Landmark holds memberships in the American Society for Training and Development, the International Society for Performance Improvement, and offers Continuing Education Units (CEUs). Numerous religious and spiritual clergy, including Catholic, Episcopalian, Jewish, and Mormon, have confirmed this. In addition, Dr. Paul Knitter, a professor of theology and expert on world religions and culture from Union Theological Seminary, stated, "The facts are clear that Landmark Education and The Landmark Forum are not a religion or religious in nature, are not contrary to religion and do not interfere with the religious beliefs of participants in The Landmark Forum. The Landmark Forum provides no theology, dogma or doctrine to believe in or follow, there is nothing to worship and there are no practices to repeat. In addition, many participants in The Landmark Forum have reported that their participation in fact enhanced their own religious beliefs and practices." Landmark has been recognized by HR.com/James Mc Neil as one of the top training and development companies in the world. Although ours is a small business, we want the best training possible for our people.

Mathew and Terces Englehart, owners, Café Gratitude

"The Father of Proposition 8," Feature, 8/12

Deeply Disturbed

I just wanted to thank the East Bay Express for running the piece about Bishop Salvatore Cordileone. Being a gay man living in the Bay Area, I had no idea that this person had moved into the area, and was deeply disturbed by his language and message. I'm sure you will receive lots of mail about this, both for and against the article, and thought it important to send a letter of deep gratitude and thanks.

Andrew Wedge, San Francisco

Censored Voice

I wanted to share with you that I read your article. Also, I received an e-mail from the new musical director at the Christ the Light Cathedral asking me to join the choir and the exclusiveness of the music that would be sung at the regular services at the Cathedral. In response, I wrote the following to the Catholic Voice, which is a publication of the Oakland Diocese, to express my disappointment of both situations. Here is the e-mail, which was entitled "What is Happening to the Church of the People?":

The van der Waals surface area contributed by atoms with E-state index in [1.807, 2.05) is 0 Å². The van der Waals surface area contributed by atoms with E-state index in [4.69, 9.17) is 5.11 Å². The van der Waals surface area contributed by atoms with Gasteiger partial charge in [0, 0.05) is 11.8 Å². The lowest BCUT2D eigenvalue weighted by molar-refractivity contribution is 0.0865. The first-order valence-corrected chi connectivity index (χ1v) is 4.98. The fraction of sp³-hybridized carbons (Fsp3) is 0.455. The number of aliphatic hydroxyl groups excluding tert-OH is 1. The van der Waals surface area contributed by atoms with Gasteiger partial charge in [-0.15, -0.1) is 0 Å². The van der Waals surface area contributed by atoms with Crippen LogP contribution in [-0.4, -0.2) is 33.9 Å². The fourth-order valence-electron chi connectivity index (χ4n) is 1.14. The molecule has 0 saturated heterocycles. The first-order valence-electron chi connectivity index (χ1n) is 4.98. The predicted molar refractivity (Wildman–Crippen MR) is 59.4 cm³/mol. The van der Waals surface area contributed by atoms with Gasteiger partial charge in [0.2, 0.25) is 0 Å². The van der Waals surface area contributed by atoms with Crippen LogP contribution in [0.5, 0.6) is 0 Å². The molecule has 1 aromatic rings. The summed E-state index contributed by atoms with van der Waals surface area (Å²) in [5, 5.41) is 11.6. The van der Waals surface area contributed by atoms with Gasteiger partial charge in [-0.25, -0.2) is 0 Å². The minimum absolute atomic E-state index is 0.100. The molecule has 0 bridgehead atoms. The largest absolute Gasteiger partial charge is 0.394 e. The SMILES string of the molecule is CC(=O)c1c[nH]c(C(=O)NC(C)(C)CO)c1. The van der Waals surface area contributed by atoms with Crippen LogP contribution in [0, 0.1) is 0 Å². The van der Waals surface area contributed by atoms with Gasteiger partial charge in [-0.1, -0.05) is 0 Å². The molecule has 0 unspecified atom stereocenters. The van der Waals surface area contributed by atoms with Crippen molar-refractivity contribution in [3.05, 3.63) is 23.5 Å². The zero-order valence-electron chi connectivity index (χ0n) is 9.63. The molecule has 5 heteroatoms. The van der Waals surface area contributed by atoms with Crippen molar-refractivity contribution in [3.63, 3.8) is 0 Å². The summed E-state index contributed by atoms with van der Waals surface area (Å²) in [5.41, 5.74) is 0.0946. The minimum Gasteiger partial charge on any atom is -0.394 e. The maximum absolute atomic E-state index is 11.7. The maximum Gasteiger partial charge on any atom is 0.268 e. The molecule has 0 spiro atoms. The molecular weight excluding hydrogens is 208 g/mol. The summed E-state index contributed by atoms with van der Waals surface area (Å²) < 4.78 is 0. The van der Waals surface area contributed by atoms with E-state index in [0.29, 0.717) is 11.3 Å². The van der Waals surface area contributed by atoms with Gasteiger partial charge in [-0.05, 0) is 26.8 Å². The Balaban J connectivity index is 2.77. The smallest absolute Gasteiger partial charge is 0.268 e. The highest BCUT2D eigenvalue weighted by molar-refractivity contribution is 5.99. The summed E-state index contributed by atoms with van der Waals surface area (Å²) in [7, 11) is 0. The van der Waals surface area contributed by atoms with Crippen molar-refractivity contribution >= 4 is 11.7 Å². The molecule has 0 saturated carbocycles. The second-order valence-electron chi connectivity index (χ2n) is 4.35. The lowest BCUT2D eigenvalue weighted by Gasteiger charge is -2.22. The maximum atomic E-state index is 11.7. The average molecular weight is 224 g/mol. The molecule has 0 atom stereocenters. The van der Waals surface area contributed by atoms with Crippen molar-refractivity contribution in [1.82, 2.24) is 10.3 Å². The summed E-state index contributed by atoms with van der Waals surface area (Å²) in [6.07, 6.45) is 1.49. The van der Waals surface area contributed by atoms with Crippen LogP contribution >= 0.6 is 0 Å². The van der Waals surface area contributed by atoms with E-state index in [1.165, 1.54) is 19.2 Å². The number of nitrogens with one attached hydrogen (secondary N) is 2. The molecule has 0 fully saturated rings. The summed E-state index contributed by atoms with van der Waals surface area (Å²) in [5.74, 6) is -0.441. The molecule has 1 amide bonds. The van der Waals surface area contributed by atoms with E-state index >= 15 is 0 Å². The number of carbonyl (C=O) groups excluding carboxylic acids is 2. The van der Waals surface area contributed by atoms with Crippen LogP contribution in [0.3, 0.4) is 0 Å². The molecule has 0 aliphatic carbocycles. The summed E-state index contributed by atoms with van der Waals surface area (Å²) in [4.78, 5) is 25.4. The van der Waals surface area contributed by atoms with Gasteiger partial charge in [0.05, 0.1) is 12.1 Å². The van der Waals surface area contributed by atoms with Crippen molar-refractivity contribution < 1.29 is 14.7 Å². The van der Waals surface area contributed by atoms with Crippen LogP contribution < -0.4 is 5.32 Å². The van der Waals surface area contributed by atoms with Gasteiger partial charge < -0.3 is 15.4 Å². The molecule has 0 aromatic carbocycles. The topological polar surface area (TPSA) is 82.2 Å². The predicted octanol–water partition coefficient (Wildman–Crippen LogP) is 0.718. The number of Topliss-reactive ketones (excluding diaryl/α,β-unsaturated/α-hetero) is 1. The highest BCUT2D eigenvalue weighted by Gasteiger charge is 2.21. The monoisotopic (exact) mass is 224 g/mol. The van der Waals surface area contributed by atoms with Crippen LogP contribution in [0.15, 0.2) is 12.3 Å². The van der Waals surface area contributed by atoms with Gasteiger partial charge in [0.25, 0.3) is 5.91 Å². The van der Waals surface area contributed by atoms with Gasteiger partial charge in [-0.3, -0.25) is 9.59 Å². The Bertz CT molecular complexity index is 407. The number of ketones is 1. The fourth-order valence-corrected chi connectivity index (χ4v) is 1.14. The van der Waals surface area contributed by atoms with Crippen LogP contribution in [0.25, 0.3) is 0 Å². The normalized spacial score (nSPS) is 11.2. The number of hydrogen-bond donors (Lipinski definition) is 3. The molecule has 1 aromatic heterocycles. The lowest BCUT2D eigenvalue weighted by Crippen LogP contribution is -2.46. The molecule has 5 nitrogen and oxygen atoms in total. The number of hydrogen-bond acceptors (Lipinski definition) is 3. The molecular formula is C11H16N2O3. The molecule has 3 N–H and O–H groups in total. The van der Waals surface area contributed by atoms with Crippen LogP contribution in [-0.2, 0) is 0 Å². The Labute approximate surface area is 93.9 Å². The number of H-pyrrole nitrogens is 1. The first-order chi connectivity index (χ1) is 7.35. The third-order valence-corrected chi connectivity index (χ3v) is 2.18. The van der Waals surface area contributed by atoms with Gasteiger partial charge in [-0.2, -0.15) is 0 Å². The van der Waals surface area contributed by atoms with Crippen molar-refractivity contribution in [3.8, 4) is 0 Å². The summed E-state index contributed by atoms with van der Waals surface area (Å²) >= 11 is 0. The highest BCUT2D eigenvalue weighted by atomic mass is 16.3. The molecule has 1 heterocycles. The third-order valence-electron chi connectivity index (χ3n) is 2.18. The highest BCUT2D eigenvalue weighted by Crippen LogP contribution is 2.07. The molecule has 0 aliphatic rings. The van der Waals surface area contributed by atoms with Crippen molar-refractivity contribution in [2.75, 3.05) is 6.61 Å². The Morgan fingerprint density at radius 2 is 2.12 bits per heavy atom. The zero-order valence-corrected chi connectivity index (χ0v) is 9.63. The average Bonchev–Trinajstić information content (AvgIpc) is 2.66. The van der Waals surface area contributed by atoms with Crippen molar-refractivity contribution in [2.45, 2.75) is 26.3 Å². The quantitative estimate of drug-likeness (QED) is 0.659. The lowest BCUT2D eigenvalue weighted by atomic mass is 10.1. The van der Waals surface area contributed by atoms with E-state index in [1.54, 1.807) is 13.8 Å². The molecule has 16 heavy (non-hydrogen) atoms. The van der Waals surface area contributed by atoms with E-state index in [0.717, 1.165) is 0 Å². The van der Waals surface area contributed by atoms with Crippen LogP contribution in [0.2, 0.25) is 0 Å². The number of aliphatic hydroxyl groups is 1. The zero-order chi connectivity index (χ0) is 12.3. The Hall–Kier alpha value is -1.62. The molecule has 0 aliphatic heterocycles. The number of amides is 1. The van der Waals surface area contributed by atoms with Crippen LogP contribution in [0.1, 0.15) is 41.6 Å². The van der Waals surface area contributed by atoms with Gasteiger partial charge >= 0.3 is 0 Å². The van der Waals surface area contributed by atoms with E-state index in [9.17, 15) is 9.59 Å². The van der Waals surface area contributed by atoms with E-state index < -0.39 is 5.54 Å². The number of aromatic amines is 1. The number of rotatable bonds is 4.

"I was very saddened when I read the article in the Bay Express dated August 12 entitled The Father Proposition 8. From the Bay Express: 'As an auxiliary bishop in San Diego, Cordileone played an indispensable role in conceiving, funding, organizing, and ultimately winning the campaign to pass Proposition 8. It was Bishop Sal and a small group of Catholic leaders who decided that they had to amend the state constitution.' The article goes on to talk about how the Bishop influenced political figures and the steps he took to move this measure forward. I am concerned that a governmental issue where it would give equal rights to all to provide for their loved ones is being influenced by the Church and the Bishop of a diocese with a highly diverse population. I am not saying that the Church sanction gay marriage in the Church. This is civil marriage. God will decide whether to sanctify or not without our help and judgement.